A simplified example of Greek logic is as follows
- All men die
- Socrates is a man
- Socrates will die
Compared to this, Hindu Nyāya has some additional steps. The most common example used is that of the fire in the mountain. The steps are as follows
|Question||Nyāya statement||Nyāya term|
|Statement||There is fire in the hill||Pratijñā|
|Why||There is smoke||Hetu|
|So what?||If there is smoke, there is fire, like in the kitchen||Udāhārana|
|And?||There is smoke in the hill||Upanaya|
|So?||Hence there is fire in the hill||Nigamana|
One important step in Nyāya is udāhārana and just because one could not be provided an entire darshana can be refuted. An example of that would be Gaudapada (Adi Shankara’s teacher’s teacher) refuting Samkhya.
According to Samkya, the effect pre-exists in the cause, similar to how a tree pre-exists in the seed. Like how the tree is born from the seed, purusha manifests from prakriti. Gaudapada disagrees with this and among the many tactics he deploys to refute Samkhya, one of them is the lack of udāhārana.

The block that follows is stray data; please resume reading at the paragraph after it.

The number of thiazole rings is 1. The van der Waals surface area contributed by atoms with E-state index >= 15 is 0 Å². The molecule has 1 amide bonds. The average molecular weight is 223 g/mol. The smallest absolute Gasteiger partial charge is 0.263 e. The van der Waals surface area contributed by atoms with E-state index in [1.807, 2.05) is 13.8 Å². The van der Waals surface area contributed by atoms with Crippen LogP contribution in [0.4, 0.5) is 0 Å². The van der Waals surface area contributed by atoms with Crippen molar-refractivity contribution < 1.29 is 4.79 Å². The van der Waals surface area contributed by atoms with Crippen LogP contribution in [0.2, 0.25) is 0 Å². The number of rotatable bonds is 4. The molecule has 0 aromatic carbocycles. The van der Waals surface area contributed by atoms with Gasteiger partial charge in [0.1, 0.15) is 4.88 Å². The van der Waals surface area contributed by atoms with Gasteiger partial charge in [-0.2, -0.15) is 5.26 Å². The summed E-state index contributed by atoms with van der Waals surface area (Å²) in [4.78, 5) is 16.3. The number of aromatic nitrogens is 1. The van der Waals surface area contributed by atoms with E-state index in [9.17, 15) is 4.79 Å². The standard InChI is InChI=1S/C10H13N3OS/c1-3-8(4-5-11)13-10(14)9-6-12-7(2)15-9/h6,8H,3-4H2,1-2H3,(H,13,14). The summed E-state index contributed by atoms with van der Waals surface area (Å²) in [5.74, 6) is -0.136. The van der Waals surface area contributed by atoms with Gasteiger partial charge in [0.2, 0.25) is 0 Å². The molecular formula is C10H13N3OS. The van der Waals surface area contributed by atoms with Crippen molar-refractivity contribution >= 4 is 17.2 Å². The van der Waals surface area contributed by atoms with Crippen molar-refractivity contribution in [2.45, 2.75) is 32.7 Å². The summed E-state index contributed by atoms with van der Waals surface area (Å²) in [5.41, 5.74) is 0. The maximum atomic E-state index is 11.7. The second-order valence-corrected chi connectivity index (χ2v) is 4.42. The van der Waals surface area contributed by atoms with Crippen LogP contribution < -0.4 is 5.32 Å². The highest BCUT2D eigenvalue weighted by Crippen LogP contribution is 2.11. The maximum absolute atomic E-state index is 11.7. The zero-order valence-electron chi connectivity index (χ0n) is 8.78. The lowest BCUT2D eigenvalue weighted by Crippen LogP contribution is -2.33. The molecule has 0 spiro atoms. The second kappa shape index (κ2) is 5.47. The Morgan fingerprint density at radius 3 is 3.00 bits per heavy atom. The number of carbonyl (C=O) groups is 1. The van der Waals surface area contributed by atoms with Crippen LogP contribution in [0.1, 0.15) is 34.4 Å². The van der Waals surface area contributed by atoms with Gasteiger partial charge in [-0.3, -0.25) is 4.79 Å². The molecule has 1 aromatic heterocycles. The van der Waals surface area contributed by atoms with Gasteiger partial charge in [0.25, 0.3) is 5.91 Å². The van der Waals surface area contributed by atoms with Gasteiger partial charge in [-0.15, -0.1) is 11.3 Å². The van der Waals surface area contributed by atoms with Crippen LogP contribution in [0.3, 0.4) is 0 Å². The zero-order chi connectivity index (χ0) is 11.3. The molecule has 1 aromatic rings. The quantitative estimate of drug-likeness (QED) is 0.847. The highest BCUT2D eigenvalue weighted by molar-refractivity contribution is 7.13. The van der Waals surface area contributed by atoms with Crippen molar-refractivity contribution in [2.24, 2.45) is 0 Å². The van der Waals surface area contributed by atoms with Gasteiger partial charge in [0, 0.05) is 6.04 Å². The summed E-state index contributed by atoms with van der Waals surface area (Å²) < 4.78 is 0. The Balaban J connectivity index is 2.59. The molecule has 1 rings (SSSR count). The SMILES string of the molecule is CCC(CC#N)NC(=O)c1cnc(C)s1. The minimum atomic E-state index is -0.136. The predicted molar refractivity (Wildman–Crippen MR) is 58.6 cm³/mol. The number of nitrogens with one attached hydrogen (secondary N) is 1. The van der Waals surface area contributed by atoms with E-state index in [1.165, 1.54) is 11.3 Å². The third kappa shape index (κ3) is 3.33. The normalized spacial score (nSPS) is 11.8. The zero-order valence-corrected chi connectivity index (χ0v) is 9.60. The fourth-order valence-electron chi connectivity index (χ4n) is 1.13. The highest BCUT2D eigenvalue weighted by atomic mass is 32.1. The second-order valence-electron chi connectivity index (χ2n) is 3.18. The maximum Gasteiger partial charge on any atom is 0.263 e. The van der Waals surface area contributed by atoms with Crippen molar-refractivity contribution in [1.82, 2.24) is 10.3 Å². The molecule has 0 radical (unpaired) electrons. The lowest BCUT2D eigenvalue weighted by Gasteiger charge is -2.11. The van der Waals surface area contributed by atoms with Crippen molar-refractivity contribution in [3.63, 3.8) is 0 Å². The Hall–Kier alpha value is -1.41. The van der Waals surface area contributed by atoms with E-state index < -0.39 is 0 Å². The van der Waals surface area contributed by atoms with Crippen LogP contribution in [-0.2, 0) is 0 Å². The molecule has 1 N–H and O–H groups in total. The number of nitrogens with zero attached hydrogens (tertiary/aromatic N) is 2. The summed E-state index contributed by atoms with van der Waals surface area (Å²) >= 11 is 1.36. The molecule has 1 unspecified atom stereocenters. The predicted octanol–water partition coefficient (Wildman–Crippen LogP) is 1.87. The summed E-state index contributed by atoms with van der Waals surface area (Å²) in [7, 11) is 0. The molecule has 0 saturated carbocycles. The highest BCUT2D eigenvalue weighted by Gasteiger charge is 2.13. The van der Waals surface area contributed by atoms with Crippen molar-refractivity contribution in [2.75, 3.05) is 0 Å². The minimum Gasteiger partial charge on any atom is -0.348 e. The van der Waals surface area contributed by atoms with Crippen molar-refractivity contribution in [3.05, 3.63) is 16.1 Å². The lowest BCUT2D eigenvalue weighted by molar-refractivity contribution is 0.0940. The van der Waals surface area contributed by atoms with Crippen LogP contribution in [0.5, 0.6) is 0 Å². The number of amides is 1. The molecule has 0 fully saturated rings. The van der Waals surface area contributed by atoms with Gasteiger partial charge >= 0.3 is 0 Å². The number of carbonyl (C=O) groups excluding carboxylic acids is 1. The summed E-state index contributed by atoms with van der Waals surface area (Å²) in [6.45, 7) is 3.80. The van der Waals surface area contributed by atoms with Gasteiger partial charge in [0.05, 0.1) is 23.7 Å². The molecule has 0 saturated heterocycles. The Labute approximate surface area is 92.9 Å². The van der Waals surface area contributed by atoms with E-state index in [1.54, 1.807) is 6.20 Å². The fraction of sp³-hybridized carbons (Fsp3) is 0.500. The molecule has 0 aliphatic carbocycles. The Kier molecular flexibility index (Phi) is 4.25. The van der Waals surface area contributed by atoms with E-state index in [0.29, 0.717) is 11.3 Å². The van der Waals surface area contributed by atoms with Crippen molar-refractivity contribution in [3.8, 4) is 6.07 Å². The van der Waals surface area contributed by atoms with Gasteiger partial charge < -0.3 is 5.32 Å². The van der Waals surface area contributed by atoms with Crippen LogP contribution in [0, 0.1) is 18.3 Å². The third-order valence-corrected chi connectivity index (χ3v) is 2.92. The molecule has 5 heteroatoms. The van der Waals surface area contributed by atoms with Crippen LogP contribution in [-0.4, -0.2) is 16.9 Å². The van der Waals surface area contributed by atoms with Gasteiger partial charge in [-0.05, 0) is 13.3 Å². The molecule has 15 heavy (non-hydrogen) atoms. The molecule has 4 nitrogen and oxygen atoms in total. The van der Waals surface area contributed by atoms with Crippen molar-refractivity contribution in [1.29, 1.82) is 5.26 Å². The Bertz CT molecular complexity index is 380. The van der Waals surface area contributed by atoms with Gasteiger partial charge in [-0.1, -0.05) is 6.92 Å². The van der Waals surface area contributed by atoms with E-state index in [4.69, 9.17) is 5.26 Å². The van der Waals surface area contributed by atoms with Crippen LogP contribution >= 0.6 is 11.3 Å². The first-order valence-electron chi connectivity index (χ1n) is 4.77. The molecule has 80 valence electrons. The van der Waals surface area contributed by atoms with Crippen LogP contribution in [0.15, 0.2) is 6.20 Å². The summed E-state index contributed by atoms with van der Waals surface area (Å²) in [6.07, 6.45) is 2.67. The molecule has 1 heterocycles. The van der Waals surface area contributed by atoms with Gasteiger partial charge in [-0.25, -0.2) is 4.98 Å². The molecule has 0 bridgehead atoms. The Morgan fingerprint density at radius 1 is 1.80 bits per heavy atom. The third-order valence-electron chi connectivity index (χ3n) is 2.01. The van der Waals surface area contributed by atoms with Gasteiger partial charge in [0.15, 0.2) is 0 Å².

He argues that if Samkhyans say that purusha came from prakriti, one can ask where the prakriti itself came from? If that prakriti came from another cause, it can go backward endlessly (recursion without a terminating condition or anavastha dosha). Or if you argue that prakriti is a causeless cause, he says that won’t work as well, as there is no udāhārana of a causeless cause.
अजाद्वै जायते यस्य दृष्टान्तस्तस्य नास्ति वै ।
जाताच्च जायामानस्य न व्यवस्था प्रसज्यते ॥ १३ ॥
There is no illustration to support the view of him who says that the effect is born from the unborn cause. Again, if it be said that the effect is produced from a cause which is itself born then it leads to a regressus ad infinitum.
One thought on “Upanishad Notes: Difference between Greek logic and Nyāya”
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